Most went to this giddy meta-comedy for its premise: Nicolas Cage plays Nicolas Cage, the superstar gonzo actor who’s recruited by the CIA to stop a dangerous criminal. But as fun as it was to watch Cage do a heightened, ridiculous version of his oft-ridiculous self, The Unbearable Weight of Massive Talent wouldn’t have been nearly as delightful without his costar. So raise a glass to Pedro Pascal, who plays the overly enthusiastic billionaire Javi (the man the CIA thinks is a bad guy), who invites his hero Cage to a private party. This was the bromance of the year, with the two guys bonding and impetuously deciding to make a (really terrible-sounding) film together. There are plenty of shout-outs to Cage’s over-the-top career sprinkled throughout Massive Talent, but what really makes the movie sing is the Oscar-winner’s complete commitment to the silliness — and Javi’s genuine fandom for the actor. In Cage’s worst films, the laughs are unintentional, but here every single one of them happens on purpose.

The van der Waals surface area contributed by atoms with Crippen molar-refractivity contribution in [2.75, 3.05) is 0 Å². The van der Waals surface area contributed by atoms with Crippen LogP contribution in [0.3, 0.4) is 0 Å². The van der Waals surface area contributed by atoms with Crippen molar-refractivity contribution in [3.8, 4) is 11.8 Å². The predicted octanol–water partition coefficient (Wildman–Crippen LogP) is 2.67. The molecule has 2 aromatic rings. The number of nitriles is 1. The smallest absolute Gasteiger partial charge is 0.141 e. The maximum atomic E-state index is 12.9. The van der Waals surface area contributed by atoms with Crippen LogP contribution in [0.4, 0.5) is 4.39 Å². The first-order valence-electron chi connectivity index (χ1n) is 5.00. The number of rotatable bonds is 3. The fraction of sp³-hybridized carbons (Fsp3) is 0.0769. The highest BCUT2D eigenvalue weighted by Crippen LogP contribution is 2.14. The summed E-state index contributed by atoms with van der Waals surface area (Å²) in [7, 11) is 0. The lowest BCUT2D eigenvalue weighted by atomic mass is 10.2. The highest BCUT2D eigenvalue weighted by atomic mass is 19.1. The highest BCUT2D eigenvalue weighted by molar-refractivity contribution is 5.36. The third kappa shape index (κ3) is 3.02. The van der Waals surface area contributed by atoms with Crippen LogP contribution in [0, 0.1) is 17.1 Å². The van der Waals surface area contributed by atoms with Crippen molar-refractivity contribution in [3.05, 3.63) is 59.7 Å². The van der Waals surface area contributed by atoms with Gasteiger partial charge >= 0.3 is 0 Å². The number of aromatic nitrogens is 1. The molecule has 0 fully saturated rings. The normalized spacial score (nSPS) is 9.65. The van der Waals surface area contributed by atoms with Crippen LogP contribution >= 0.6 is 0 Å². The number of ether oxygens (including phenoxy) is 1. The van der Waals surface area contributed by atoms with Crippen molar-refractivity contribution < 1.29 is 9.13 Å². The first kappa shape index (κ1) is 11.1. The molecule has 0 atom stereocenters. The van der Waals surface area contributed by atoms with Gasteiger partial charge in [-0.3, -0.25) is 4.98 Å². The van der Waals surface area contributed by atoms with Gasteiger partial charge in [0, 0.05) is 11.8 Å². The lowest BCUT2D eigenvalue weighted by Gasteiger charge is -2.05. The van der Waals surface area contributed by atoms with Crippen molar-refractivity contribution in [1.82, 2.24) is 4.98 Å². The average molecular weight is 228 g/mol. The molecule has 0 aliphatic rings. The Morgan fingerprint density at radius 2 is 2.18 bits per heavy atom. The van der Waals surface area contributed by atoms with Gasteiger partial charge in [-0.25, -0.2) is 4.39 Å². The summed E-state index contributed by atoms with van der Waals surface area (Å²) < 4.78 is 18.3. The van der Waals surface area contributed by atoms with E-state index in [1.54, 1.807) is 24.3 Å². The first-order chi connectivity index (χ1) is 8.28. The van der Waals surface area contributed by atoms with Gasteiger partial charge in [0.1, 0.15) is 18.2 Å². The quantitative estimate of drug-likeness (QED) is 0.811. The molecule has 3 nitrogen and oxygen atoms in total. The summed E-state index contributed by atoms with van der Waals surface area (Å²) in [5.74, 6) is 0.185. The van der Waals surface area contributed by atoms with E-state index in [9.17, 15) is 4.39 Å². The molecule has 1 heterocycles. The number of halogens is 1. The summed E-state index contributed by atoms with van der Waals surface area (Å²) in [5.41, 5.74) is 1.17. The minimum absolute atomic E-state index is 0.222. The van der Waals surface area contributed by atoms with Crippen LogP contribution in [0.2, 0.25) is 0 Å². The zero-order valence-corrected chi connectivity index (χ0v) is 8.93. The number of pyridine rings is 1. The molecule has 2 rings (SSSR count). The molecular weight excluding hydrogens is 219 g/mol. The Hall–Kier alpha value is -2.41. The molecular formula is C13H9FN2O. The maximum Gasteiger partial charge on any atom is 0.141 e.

Turning Red

Among the best running jokes in movies from 2022 appeared in Turning Red, whose young characters are obsessed with the boy band 4*Town, which actually has five members in it — a discrepancy no one can explain. Pixar’s latest was one of its silliest and sunniest in recent years, telling the story of Mei (Rosalie Chiang), an adorkable Toronto teen who discovers something astounding: When she loses control of her emotions, she turns into a big red panda. A metaphor for puberty and the awkwardness of feeling like an outsider, Mei’s freaky shapeshifting tendency is also an opportunity for lots of humor as she and her best pals geek out in preparation for an upcoming 4*Town concert. Few of us fondly remember the pain of adolescence, but Turning Red transforms that universal anguish into something heartwarming and hilarious. 

Fire Island